I Swear by My Pretty Floral Bonnet, I Will Make Everyone Read “Six of Crows”


In Six of Crows, author Leigh Bardugo returns to the fantastical world she created in the Grisha trilogy (Shadow and Bone, Siege and Storm, Ruin and Rising), although this time we are in another and vastly different part of that world. Described as Ocean’s 11 meets Inglourious Basterds meets The Dirty Dozen, Six of Crows revolves around an impossible heist – a jailbreak from one of the most secure prisons in the world in order to rescue a scientist who may or may not already be dead. The crew is comprised of a ragtag band of misfits and outlaws from all walks of society. The risks are insane, but the payout is astronomical, and everyone has their own reasons for agreeing to it.

Warning: Mild spoilers for Six of Crows.

I was a big fan of the Grisha trilogy, and I’ve been looking forward to Six of Crows ever since I found out about it last year at San Diego Comic-Con. It was one of my must-grab galleys at BookExpo America back in May, and I went through quite an ordeal to get it! I’m happy to say that I was not disappointed. Two years after the events of Ruin and Rising and told in alternating points of view from five of the six main characters, Six of Crows is a suspenseful thrill-ride that more than delivers on its hype.

Now comes the hard part. When I really like something, it is difficult for me to adequately articulate why. I am one of those people who can criticize and nitpick something that I didn’t like until the cows come home, but when I like something, I usually end up flailing and going, “OMG IT’S SOOOOO GOOD.”  There is absolutely nothing wrong with that. You can just enjoy something without launching into a dissertation. However, when you’re supposed to review it, it does present a problem if you can’t get the words out.

I loved Six of Crows, like, a ridiculous amount. It’s one of those books I will obnoxiously insist everyone read, because I WANT TO TALK ABOUT IT, so someone read it so that we can talk about it! I was giddy the entire time, practically giggling as I poured over chapter after chapter, devouring each new perspective. It’s an amazing adventure, a brilliantly-paced heist novel with intriguing character dynamics and the potential for greatness. There wasn’t a character I didn’t like (my favorite was Inej), nor a perspective that I didn’t find engaging (though the best one is Kaz). Bardugo moved from a first-person narrative to a third-person narrative with multiple points of view seamlessly; each perspective felt different, as though we really had moved into someone else’s head.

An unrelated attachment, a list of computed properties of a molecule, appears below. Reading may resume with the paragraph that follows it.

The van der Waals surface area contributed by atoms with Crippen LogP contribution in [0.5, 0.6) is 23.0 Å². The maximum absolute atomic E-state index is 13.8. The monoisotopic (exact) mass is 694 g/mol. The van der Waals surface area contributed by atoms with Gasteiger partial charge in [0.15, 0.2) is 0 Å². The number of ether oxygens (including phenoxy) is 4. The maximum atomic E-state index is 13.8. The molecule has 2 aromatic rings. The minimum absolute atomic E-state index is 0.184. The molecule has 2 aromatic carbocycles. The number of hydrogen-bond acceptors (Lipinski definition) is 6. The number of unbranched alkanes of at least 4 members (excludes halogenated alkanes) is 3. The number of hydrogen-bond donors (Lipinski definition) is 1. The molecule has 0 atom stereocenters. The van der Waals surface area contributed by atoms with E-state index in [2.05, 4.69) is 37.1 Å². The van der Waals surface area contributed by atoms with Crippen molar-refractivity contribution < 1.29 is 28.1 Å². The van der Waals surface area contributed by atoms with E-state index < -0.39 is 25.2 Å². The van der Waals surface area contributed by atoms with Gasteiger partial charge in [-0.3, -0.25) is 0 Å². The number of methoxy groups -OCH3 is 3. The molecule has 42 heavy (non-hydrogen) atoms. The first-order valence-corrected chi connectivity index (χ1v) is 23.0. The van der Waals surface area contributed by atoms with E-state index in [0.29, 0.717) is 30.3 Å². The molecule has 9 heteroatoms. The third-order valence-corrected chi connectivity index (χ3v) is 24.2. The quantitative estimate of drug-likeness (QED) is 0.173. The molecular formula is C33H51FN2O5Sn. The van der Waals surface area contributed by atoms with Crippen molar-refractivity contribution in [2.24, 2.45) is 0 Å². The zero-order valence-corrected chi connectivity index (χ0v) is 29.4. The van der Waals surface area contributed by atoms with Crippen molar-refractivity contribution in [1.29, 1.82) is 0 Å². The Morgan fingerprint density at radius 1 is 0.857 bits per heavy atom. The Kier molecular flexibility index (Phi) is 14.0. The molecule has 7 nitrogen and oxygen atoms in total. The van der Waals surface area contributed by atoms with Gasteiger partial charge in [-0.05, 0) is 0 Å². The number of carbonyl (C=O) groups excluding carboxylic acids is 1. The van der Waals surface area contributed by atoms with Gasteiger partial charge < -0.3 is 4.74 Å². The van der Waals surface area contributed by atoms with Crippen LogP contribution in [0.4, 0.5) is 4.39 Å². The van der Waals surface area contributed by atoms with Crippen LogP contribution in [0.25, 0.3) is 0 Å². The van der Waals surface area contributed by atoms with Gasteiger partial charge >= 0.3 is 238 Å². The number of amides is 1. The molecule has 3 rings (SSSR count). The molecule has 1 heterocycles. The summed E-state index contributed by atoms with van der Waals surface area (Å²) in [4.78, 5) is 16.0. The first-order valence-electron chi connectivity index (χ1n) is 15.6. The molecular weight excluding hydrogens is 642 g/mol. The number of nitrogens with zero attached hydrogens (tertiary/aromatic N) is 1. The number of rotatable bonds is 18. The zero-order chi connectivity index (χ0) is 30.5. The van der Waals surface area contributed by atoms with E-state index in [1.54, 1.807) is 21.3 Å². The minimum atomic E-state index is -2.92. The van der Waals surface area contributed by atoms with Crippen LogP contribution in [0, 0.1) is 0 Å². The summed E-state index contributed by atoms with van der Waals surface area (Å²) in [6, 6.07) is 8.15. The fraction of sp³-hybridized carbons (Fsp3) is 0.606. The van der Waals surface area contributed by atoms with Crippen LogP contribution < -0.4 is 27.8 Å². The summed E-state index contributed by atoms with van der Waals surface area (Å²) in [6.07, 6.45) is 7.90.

The relationships are great – the platonic and the romantic – and each one has a different dynamic. You have a friends-to-lovers pairing, but you also have an enemies-to-friends-to-lovers trope, and it’s fantastic. My favorite relationship, though, was the one that developed between Jesper and Wylan, because they were adorably awkward with each other. They were also, sadly, the characters I feel like we know the least about – Wylan was the only main character without a POV chapter – but hopefully their relationship gets developed more in the next book.

This is a book where you honestly don’t know what everyone’s fate will be. Unlike novels told in first person, where it’s achingly obvious that the main character survives, the shifting POVs ensure that you genuinely fear for characters’ lives, because it is entirely possible that one or more of them will die. Such a simple thing increases the dramatic tension and brings you to the edge of your seat. Will they survive? Will they escape? WHAT WILL HAPPEN?

Basically with Six of Crows, come for the plot and stay for the characters. It really is a page-turner, full of characters with complex backstories and relationships that are more than just clichés. I honestly can’t think of a single thing I didn’t like about this book. I absolutely cannot wait for the sequel.

P.S. In case you missed it, earlier this month we interviewed author Leigh Bardugo about the book! Check it out!


Six of Crows by Leigh Bardugo is published by Henry Holt & Company and is available September 29 wherever books are sold.

Author: Jamie Sugah

Jamie has a BA in English with a focus in creative writing from The Ohio State University. She self-published her first novel, The Perils of Long Hair on a Windy Day, which is available through Amazon. She is currently an archivist and lives in New York City with her demon ninja vampire cat. She covers television, books, movies, anime, and conventions in the NYC area.


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